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Using Beneficiary Designations to Avoid Probate

When it comes to estate planning, the primary goal of most clients is to eliminate the need for probate.  Although a jack of all trades, probate is primarily a court proceeding designed to lawfully transfer certain assets previously owned by a deceased person.  Probate is by no means a terrible undertaking, but it can be costly and time consuming.  The good news is that not all assets need pass through probate.

Under Florida law, financial accounts with a “pay on death” designation transfer to a named beneficiary and do not require court intervention. The “pay on death” designation has become increasingly popular as it is easy to establish and results in a timely, inexpensive transfer of wealth.  The designated beneficiary also has no present interest in the account which means they cannot access the funds while the owner is still living. 

Although beneficiary designations are a wonderful tool, there can be some unintended negative results within the context of a broader estate plan. 

First, accounts owners will often designate a single beneficiary with the expectation that said recipient will turn around and then distribute the asset(s) to their siblings or other family members.  This can result in an unintended gift tax consequence for the initial recipient and can lead to the funds being intercepted if the named beneficiary has creditors or is going through a divorce proceeding.  There also exists a scenario under which the named beneficiary may not be inclined to follow unwritten instructions regarding subsequent distributions.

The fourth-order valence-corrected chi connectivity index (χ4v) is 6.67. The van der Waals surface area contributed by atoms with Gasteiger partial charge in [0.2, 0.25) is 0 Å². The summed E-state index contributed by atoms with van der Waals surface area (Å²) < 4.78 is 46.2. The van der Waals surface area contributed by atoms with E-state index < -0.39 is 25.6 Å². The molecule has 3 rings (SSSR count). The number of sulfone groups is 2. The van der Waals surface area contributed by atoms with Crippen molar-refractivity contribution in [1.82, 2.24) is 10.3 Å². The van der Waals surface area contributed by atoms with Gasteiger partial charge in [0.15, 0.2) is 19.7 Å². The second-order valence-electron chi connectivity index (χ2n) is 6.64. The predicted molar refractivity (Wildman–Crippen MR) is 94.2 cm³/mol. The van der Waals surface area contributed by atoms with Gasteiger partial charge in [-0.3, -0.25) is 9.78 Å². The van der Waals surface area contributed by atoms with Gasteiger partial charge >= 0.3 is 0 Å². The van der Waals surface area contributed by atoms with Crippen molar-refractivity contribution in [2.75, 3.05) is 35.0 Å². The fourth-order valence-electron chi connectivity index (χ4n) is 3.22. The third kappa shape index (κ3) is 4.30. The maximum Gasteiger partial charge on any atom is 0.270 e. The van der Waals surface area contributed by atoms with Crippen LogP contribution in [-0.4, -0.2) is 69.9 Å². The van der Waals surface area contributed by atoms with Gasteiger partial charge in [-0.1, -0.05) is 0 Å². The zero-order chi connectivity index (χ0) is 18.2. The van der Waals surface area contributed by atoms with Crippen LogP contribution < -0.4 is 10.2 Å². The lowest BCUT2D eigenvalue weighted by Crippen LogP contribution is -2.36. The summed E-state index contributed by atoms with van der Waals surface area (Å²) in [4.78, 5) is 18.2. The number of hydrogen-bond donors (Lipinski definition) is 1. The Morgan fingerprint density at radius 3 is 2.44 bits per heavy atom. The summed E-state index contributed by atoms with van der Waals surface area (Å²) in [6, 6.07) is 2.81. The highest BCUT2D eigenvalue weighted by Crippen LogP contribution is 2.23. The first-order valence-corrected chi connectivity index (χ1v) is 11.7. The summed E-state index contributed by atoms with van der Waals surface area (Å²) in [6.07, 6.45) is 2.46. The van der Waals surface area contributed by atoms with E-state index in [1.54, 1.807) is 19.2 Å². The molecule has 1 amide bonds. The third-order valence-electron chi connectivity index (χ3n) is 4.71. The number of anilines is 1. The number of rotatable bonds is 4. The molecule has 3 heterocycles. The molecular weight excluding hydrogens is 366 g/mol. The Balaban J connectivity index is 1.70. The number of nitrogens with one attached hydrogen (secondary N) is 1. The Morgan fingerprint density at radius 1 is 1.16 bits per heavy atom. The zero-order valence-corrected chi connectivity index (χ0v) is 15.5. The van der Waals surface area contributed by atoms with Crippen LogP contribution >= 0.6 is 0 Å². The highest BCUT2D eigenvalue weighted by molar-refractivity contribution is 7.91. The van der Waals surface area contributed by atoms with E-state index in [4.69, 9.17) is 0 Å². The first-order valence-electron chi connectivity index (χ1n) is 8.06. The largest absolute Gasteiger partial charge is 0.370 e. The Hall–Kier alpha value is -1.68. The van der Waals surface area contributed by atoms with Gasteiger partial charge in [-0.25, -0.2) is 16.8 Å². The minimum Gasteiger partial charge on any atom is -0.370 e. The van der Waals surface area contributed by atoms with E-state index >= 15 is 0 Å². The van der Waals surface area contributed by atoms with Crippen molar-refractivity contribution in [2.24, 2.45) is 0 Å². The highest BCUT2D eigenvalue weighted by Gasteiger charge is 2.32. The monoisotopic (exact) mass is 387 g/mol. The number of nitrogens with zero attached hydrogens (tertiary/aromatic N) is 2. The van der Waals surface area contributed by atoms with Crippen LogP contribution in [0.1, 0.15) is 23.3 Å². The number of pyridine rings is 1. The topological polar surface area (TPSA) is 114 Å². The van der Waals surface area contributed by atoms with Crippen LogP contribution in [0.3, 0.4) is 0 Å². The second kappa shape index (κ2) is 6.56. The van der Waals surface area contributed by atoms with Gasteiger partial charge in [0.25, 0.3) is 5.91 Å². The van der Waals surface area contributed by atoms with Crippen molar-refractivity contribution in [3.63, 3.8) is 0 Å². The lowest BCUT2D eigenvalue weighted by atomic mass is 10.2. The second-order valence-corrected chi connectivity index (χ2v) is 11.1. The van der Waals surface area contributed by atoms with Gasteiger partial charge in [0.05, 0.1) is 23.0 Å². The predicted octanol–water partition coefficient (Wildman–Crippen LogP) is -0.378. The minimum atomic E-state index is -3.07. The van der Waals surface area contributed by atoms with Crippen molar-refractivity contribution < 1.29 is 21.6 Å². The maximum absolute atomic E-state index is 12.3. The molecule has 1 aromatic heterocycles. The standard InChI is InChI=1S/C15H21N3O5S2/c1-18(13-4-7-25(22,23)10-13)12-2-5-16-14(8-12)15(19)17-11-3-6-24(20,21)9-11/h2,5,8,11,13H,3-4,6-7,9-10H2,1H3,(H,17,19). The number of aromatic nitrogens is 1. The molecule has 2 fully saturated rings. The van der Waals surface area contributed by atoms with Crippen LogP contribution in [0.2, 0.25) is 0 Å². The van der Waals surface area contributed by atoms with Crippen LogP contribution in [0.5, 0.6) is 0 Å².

The second common mistake is that account owners fail to understand that beneficiary designations trump instructions set forth within a trust or last will and testament.  If a last will and testament says to divide all assets among three children, yet an account is pay on death to the eldest, the eldest child will receive the entire account.  This can be the genesis of litigation and deep emotional wounds within a family.

To be clear, beneficiary designations are not bad and can serve a much-needed purpose no matter the size of one’s estate.  That said, there is both wisdom and financial benefit in consulting with an experienced estate planning attorney to ensure this helpful tool is utilized properly.